The Khartoum Resolution of 1967

What was the Khartoum Resolution of 1967?

Heads of state from eight Arab countries attended a summit conference in Khartoum, Sudan held from August 29 to September 1, 1967. The meeting formulated the Arab consensus that formed the basis of the policies of most Arab states participating in the conflict with Israel until the Yom Kippur War of 1973. The resolution adopted September 1, 1967 called for the continued struggle against Israel, the creation of a fund to assist the economics of Egypt and Jordan, the lifting of an Arab oil boycott against the West and a new agreement to end the war in Yemen.

The best remembered action at Khartoum, however, was the adoption of the dictum of “Three NOs” with respect to Israel:

  1. NO peace with Israel
  2. NO recognition of Israel
  3. NO negotiations with Israel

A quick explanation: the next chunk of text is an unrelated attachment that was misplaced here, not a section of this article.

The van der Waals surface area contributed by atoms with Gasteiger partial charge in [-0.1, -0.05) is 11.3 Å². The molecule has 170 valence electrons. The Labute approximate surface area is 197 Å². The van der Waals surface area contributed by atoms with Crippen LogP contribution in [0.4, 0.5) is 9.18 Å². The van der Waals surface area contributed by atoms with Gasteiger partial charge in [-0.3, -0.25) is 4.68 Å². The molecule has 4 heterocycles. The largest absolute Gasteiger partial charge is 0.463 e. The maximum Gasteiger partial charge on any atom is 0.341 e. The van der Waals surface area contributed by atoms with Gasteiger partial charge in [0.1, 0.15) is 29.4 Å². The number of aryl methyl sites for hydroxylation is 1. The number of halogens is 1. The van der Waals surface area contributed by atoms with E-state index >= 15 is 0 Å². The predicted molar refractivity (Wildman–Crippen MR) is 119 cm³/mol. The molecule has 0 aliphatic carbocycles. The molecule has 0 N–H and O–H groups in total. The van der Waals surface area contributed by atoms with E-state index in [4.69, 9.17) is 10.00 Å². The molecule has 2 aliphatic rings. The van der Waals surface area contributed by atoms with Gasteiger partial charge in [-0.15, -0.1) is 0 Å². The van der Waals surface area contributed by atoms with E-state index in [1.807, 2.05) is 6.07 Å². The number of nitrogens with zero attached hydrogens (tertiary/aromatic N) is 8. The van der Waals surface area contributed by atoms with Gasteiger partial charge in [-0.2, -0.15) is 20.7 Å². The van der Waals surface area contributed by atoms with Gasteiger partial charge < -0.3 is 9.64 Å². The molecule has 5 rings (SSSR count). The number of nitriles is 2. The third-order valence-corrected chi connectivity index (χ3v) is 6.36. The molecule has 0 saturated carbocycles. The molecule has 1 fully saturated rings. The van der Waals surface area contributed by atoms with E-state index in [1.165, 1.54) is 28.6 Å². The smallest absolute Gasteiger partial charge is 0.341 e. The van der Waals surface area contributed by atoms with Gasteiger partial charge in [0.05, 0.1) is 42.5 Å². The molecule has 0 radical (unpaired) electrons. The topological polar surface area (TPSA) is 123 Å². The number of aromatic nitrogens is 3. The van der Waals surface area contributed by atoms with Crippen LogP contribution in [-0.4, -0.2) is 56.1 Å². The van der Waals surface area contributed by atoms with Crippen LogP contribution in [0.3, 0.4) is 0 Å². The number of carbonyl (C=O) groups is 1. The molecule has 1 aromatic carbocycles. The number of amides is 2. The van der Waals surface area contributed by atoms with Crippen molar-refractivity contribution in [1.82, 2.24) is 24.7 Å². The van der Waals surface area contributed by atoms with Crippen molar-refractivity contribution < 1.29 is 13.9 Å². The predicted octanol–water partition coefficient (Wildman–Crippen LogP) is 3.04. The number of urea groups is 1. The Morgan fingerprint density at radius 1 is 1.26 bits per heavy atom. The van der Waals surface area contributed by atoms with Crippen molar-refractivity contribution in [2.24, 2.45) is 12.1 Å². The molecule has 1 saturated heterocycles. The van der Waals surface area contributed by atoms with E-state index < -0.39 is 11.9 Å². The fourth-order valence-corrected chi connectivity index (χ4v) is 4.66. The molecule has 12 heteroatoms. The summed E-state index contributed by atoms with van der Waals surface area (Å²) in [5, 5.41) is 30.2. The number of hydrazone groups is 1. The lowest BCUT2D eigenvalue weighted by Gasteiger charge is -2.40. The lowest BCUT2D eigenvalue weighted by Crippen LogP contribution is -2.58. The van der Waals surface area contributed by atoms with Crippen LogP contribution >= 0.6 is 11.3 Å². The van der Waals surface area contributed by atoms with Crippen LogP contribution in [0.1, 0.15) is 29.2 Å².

With this resolution, the Arab states slammed the door on any progress towards peace with Israel and ultimately led to the Yom Kippur War of 1973.

The stridency of the Khartoum resolution, however, masked important changes that the June 1967 Six Day War caused in inter-Arab politics. At Khartoum, Nasser was promised badly needed economic assistancein exchange for his pledge to stop destabilizing the region and end his propaganda attacks against the Persian Gulf monarchies. This meant that Egypt, along with the other Arab states, would focus on consolidating power at home and on pressing economic problems rather than on revolutionary schemes to unify the Arabs. After 1967 Arab regimes increasingly viewed Israel and the Palestinian Arab problem not as the key to revolutionary change of the Arab state system, but in terms of how they affected their domestic political stability.

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